The dry humor that surrounds Familiar Ground (En Terrains Connus) is just that, dry–a lifeless, suburban enclave of Quebec where the most interesting amusement comes in the form of a giant blue inflatable something or other in front of a car dealership. This is not to say the film isn’t good, far from that actually. It is very much internalized, leaving the characters to meander through their humdrum lives interacting with one another on such superficial and unemotional levels that the pure existence of the lifelessness becomes somewhat fascinating.
The film focuses on a pair of siblings, who have no real relationship. A simple cup of coffee in a seemingly abandoned cafe comes across as the closest moment they have ever had between themselves. The older sister, Maryse, is dealing with a bad marriage–one she desperately wants to break free of and from the personality of her husband we completely agree with her decision (cue that dry, dark humor that will permeate the entire film). Her brother, Benoit, lives at home with their widowed father and has a hard time starting his snowmobile. His intellect is in question throughout the film, but it is not stupidity but simpleness that is his curse. He has a girlfriend, who has a son that detests him. They argue, quite a bit, and Benoit cannot let go of whatever it is that keeps him rooted in his parent’s home to move in with her–perhaps it is her brat of a son (again, humor). When a man from the future, a mere few months–no spaceships or nifty futuristic gadgets–visits Benoit to warn him of a pending disaster involving his sister he is put in an awkward place of decision making. Benoit could easily distrust the man from the future and go about his lame existence or take action, in any way he can, to try and stop the disaster from happening. This may be a dark comedy, but death and pain are not items served up for laughs. Director Stéphane Lafleur is always balancing the line between introspective dramatic piece and dark humor qualities in her direction and writing, as she is also the screenwriter. The result is one of a calm and focused film that leads a viewer down a path that is lined with heavy burdens, all in a package of emotional detachment.
A most interesting area of the film is the use of ambient noises Lafleur employs. Each action, place, movement, environment, and so on has the sound amplified–drowning out at times the very dialogue between characters. A pill bottle being closed, eggs boiling in water, heavy machinery running, a metal detector beeping, the engine of the snowmobile, a plunger in the sink, the television–every sound is focused upon, turned “up” so to speak. Amidst the boring landscape of winter in Eastern suburban Canada there is life, in the form of the inanimate. It is an interesting choice and definitely calls into question the desire for LaFleur to emphasize the emptiness of her characters minds, the blankness of emotion, or inability for expression. When an egg boiling, for example, is so loud it overtakes all thought in one’s mind than how determined was one to actually think after all?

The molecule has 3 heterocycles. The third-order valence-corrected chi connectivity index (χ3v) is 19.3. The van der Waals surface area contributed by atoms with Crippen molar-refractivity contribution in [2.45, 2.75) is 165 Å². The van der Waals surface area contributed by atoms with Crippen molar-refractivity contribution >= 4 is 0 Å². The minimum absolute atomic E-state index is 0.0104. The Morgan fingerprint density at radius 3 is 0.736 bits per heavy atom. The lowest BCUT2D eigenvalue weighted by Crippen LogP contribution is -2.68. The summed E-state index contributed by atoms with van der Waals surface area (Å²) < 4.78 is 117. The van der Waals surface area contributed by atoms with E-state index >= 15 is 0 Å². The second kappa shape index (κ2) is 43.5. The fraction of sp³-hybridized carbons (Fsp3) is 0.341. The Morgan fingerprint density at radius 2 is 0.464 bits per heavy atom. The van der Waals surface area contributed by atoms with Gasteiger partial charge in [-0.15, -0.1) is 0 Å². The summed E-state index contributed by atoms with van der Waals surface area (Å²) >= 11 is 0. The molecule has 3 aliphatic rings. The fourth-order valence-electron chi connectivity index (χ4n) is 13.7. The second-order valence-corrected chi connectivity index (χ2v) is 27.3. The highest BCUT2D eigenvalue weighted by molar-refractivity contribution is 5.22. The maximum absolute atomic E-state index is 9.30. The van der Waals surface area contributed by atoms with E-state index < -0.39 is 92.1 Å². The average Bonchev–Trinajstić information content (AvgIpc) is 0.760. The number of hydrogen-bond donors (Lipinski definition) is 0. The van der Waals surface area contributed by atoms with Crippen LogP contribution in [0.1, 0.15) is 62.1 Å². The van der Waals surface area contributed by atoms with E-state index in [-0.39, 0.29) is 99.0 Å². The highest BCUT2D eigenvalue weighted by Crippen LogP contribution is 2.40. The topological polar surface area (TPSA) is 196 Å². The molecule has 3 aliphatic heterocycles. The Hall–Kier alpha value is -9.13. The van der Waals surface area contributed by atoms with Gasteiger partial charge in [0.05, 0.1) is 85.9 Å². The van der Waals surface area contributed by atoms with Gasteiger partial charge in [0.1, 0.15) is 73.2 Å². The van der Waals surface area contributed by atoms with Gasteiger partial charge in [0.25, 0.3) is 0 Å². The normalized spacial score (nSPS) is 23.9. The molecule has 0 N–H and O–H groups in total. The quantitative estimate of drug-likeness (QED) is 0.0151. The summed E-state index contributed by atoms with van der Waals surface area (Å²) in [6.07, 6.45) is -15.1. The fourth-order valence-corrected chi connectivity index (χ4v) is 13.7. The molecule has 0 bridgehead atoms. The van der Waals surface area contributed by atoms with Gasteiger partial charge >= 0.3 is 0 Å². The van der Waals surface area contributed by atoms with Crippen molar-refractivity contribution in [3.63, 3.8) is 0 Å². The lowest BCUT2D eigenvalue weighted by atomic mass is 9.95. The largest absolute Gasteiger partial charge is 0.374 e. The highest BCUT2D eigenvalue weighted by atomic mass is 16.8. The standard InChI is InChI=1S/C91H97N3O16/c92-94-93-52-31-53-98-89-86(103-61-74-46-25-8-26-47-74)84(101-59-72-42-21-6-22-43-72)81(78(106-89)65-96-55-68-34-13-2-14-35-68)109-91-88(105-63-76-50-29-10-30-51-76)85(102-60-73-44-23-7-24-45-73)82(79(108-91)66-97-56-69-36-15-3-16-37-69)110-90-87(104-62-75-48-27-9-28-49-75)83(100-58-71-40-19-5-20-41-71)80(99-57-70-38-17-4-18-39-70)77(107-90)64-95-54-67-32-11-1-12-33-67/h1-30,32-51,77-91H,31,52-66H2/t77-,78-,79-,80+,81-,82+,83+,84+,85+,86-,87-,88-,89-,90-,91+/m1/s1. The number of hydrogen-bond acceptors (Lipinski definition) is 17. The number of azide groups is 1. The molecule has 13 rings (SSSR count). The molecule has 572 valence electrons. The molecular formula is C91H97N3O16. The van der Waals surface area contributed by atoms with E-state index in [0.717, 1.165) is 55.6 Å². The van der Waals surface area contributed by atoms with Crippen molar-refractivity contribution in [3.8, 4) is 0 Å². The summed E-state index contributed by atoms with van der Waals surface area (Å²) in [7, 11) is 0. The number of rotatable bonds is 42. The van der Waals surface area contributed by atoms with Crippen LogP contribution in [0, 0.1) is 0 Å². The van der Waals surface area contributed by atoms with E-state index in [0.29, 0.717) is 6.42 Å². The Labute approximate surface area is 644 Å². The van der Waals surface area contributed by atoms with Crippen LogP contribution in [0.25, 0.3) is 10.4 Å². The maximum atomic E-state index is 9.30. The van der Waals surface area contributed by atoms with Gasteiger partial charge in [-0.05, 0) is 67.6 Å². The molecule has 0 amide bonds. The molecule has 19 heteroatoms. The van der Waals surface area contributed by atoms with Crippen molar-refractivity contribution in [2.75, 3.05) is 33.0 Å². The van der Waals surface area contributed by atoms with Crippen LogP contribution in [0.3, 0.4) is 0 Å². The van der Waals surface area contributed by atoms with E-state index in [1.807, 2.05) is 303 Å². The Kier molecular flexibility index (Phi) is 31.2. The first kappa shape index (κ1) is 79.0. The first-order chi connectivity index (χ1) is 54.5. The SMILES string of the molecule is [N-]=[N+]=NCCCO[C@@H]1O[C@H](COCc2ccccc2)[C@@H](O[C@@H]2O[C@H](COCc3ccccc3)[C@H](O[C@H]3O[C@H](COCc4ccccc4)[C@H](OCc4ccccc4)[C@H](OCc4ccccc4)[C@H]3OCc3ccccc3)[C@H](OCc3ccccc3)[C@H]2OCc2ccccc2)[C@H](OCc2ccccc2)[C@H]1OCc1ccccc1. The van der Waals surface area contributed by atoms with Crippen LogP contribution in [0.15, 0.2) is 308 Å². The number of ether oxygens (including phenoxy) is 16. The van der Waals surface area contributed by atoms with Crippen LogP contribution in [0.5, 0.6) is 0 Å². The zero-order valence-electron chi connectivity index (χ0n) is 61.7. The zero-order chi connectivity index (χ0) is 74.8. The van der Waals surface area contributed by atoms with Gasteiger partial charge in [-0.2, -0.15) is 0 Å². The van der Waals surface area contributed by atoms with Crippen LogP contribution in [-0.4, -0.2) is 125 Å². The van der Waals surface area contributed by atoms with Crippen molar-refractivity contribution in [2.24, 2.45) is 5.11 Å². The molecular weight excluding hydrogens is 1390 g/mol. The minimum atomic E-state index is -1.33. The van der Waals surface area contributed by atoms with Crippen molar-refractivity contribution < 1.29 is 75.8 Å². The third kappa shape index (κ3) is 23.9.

Familiar Ground comes across as a simple film, with slower than normal pacing and performances so subdued you wonder if one is acting at all. They are, and this film is not simple. Upon reflection it brings with it much deeper emotions, a good amount of dark humor, and most importantly a tale of sacrifice in the face of fate. The final scene is one that shocks you, for all of the right reasons, and makes a viewer realize watching Familiar Ground was entirely worth it.
** Winner, Best Narrative Feature, 2011 Los Angeles Film Festival–In bestowing Stéphane Lafleur with the Narrative Award, the Jury stated: “An entire tree sticking out of a fireplace…a beaten-up snowman…an operatically dancing inflatable blue dude…the anything but familiar images of Familiar Ground won’t soon be forgotten. In a strong narrative competition this year, this was the singular vision that stood out the most.” **
The gifted Quebecois filmmaker Stephane Lafleur has a rare affinity for unhappy, isolated ordinary people and a rare ability to make their miseries both funny and oddly magical. He’s in total control of his craft in Familiar Ground—every shot has a purpose—as he tells the story of an unhappy wife, Maryse, trapped in a bad marriage, and her slacker brother Benoit, who still lives at home with his cranky, widowed father. Their bleak lives—not helped by the constant snow that falls around them—get an unexpected jolt when a man who proclaims himself from the future (“Not too distant,” he quips, “just September”) warns Maryse of an accident that may befall them. This droll, deadpan comedy quietly builds to its surprising conclusion.
(Canada, 2011, 98 mins)
In French with English subtitles
North American Premiere
Directed By: Stéphane Lafleur
Executive Producer: Francois Reid
Producers: Luc Déry, Kim McCraw
Screenwriter: Stéphane Lafleur
Cinematographer: Sara Mishara
Editor: Sophie Leblond
Featuring: Francis La Haye, Fanny Mallette, Sylvain Marcel, Michel Daigle, Suzanne Lemoine